The Bateq Orang Asli, the majority of whom have embraced Islam, still strongly hold to traditional beliefs inherited from their ancestors.
Universiti Sultan Zainal Abidin lecturer Mohamad Asmawi Ibrahim said that based on his observations of the community, not much Islamic influence can be seen in their behavioural patterns.
He said the Bateq still believed in the existence of certain entities or supernatural beings who have power and influence over their lives.
"The entities are called Hala, Asal, Karei, and Gobar. The names are symbols of eternal power and often referred to as extraordinary powers or spirits called Orang Hidup,” he told Bernama here today.
Asmawi said his observations in 2017 also found that the beliefs were still practised in various contexts of their lives.
This includes women and elders saying "Gobar" when the thunder roars.
"Gobar is associated with an extraordinary creature that guards the rivers and the universe as well as human conduct."
Asmawi said the Bateq believe that human beings who violate rules will make Gobar angry, which will be shown by sending thunder or lightning and other natural disasters such as floods and drought.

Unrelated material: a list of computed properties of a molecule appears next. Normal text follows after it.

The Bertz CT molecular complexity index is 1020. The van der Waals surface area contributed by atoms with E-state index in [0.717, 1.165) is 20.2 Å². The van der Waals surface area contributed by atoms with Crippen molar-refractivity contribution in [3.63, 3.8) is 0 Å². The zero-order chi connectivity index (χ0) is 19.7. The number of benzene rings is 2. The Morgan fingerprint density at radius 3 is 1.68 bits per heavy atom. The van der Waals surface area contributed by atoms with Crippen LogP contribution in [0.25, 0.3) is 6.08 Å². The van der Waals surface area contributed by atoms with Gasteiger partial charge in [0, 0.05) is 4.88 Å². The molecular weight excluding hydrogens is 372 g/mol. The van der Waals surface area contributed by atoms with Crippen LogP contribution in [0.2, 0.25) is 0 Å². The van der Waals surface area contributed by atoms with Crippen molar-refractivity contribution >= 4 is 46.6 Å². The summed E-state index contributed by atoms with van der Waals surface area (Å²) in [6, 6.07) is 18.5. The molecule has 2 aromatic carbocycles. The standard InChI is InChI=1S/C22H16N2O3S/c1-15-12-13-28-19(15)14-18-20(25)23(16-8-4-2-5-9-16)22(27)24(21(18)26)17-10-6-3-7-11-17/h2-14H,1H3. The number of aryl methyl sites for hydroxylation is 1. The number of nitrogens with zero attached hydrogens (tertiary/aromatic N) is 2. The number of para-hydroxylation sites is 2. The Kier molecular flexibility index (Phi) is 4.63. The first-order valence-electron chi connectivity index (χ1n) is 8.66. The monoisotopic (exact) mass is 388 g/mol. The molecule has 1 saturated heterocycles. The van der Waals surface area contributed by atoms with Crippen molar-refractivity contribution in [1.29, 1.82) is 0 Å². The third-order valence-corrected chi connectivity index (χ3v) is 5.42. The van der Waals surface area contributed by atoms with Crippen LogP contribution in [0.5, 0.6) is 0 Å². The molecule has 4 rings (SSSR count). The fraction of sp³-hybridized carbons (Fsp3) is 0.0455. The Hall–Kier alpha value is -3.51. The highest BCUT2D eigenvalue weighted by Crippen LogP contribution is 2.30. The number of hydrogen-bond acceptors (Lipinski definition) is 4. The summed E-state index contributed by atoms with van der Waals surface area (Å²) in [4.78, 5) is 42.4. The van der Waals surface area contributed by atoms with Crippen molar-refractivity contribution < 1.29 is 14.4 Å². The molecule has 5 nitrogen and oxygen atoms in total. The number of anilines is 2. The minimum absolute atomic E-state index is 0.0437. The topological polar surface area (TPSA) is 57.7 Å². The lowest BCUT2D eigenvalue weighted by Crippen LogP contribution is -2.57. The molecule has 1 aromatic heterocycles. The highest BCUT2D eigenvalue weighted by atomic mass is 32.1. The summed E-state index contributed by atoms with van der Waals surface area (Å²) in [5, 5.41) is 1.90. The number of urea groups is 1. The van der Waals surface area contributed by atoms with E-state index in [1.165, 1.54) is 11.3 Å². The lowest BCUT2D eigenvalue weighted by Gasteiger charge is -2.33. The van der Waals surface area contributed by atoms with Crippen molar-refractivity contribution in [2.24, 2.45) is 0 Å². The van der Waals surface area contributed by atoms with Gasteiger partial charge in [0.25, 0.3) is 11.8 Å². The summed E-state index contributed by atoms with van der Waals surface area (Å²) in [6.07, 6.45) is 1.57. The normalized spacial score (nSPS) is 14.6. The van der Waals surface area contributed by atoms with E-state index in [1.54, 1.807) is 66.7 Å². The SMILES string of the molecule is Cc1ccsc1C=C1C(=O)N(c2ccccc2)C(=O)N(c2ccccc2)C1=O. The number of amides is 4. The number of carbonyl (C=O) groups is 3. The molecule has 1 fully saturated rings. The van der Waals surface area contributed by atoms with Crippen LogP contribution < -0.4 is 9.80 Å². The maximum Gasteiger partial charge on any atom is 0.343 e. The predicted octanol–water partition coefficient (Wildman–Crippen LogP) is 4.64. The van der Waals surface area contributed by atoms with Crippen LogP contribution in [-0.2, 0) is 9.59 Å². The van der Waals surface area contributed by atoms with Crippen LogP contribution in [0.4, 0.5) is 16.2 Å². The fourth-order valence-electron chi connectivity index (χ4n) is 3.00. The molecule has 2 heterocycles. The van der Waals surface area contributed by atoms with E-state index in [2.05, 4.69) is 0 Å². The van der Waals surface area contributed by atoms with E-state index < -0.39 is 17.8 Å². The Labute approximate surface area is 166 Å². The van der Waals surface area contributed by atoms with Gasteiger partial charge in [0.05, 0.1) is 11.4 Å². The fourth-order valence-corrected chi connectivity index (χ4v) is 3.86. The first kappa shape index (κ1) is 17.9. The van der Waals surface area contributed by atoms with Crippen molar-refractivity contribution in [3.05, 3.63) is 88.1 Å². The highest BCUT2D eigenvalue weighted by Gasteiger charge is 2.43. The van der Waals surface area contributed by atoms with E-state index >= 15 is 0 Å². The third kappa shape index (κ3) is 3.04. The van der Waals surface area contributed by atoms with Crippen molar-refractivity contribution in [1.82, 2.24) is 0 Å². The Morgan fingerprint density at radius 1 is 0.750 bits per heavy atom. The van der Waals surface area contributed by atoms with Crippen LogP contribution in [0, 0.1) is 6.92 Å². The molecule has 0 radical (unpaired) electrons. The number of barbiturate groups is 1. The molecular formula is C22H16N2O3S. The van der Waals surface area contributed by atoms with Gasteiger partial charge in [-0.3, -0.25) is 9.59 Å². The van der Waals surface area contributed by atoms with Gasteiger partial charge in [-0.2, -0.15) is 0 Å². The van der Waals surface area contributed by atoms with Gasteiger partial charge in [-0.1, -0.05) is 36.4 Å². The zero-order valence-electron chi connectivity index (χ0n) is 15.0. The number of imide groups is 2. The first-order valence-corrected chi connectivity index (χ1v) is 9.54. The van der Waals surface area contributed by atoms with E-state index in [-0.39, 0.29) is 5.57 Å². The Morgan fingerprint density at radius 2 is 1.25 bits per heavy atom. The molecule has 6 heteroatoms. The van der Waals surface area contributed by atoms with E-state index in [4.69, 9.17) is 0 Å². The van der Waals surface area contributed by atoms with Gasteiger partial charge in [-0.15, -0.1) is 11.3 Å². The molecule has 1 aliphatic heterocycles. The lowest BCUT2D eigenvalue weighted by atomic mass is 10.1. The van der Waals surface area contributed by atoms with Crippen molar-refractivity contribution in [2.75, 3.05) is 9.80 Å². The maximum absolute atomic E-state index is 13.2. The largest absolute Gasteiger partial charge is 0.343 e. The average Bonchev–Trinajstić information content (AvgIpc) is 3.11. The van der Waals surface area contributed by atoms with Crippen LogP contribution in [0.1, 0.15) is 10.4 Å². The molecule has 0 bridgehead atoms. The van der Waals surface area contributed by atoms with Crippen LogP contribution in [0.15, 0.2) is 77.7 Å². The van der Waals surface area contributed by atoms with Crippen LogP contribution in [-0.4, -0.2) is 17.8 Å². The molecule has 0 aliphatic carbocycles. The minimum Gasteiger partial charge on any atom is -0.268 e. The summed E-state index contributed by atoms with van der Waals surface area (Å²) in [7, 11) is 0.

The tribe also believes that Hala had the power to create nature and its contents while providing sustainable resources, he said.
Hala is said to have an intermediary ability to control the world of spirits and the supernatural, as well as being the first reference when there was a disease-related problem.
"The Bateq people continue to follow the beliefs and taboos so that they will be safe and to avoid disasters."
Asmawi said they were also afraid of breaking the taboos out of fear that it would cause them harm or damage.
The plight of the Bateq tribe in Kampung Kuala Koh, Gua Musang came to attention of late after two people were suspected to have died of pneumonia early last month.
The media had previously reported that they claimed to have been plagued by a mysterious illness, resulting in a number of deaths.
Yesterday, the Health Ministry said that there were 14 Orang Asli deaths in the area, and that the root cause of the deaths would be known soon after tests had been completed.